Other Mennonites also moved into the county, some arriving as early as 1907. This group also had roots in South Russia and most of them were members of the General Conference Mennonite Church. Many of them came from families that had originally settled in Central Kansas, and many had relatives in the Kleine Gemeinde congregation. They also spoke German and Plautdietsch, but were generally more liberal both in theology and practice than their Kleine Gemeinde neighbors. They settled on farms southeast of Meade, and as the community expanded it stretched from north to south for more than twenty miles. Churches and schools were organized. The Pleasant Hill School district was formed in 1908 and this building was also used as a church building until 1921. The church was organized in 1910 and named Bruderthal. In 1936 they changed the name to Evangelical Mennonite Brethren. Another General Conference group formed a church known as the Nebo Church in 1917 and these two congregations merged in 1930.
The Kleine Gemeinde congregation dissolved in 1942/43 and the south church was closed. In 1949 this building was moved to the Meade Bible Academy campus. In 1968 Meade County 4-H Club members raised $1000 to pay the expenses of moving the building to the Meade County Fairgrounds. Services were continued in the north church, and those who worshiped there formed the Emmanuel Mennonite Church in 1944. This building was remodeled and served the congregation for many years until they moved into a new brick building in the city of Meade in 1966. This church is not affiliated with any conference.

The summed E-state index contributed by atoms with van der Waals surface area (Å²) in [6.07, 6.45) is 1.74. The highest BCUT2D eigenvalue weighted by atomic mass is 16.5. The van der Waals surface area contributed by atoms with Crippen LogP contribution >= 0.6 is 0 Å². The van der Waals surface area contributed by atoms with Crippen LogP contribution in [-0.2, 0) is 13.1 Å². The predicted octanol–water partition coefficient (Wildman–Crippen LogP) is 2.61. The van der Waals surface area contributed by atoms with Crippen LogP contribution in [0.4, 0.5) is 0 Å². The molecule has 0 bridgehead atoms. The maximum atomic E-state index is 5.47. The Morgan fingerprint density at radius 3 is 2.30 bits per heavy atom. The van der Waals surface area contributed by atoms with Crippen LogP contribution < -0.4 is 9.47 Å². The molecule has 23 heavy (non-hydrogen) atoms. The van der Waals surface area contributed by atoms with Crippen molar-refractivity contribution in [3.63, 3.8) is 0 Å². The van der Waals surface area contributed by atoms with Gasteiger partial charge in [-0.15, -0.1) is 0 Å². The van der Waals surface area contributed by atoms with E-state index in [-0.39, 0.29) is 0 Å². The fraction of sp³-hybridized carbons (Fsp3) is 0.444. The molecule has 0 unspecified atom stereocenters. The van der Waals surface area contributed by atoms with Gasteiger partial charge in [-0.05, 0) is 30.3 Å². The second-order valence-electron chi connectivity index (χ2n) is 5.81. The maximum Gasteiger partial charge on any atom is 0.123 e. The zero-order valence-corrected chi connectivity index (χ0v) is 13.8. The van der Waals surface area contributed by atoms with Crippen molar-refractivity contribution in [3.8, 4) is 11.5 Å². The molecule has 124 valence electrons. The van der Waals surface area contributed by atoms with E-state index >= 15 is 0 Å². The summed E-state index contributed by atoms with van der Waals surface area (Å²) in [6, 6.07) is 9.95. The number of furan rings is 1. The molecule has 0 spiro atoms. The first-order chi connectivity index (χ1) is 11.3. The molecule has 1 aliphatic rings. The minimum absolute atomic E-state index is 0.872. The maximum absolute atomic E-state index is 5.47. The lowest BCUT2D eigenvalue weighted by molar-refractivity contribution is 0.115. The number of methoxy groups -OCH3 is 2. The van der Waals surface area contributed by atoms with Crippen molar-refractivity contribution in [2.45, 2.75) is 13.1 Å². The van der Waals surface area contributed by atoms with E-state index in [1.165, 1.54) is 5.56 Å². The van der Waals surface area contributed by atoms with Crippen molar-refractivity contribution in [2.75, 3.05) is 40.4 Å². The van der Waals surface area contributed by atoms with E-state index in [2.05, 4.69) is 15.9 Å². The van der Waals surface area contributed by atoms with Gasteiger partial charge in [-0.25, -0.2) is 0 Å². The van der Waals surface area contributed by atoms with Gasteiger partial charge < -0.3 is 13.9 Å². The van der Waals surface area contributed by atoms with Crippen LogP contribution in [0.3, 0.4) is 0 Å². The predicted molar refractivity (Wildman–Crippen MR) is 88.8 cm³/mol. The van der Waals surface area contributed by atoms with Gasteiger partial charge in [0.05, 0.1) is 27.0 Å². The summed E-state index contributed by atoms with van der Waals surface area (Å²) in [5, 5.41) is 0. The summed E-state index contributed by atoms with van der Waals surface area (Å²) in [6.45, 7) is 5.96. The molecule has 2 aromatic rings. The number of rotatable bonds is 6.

True to their traditions, these Mennonites lived a rather exclusive lifestyle. For many years they pretty much controlled the district schools, and had their own high school, the Meade Bible Academy. School consolidation took its toll in the 1950's and '60's, and the country schools that dotted the landscape closed one by one. The Mennonite children became integrated into the Meade public schools and the Academy closed in August of 1966. The number of Mennonite farmsteads has decreased and people of non-Mennonite background occupy many of those that remain. The early settlers were truly pioneers. They found ways to tame the prairie, and their determination to persevere resulted in a measure of prosperity for many of them. Some chose to leave the community during the depression years, moving west to California and Oregon. Many of the descendants of the original settlers still reside in Meade County, and their contribution to the community honors the legacy of these brave pioneers.
Written by Vern Zielke, Meade County - 2003
Pictures courtesy of Alma Reiger
Meade Bible Academy
Meade Bible Academy Chapel
Children at Meade Pleasant Hill School located on Rd 22 V Rd
Meade Pleasant Hill School circa 1930
Meade Rural McNulty School located on Rd 22 Q Rd
Agnes is Alma Regier's mother, John and Anna are Agnes' brother and sister
Meade Goodwill School in 1941/1942 located at Rd 25 X Rd
Meade Lily Dale School in 1942/1943 located at Rd 25 Z Rd
Meade Sunrise School in 1942 located on Rd 20 S Rd
NOTE: The teacher's name is misspelled in above caption - it should be Mrs. Vesta Loewen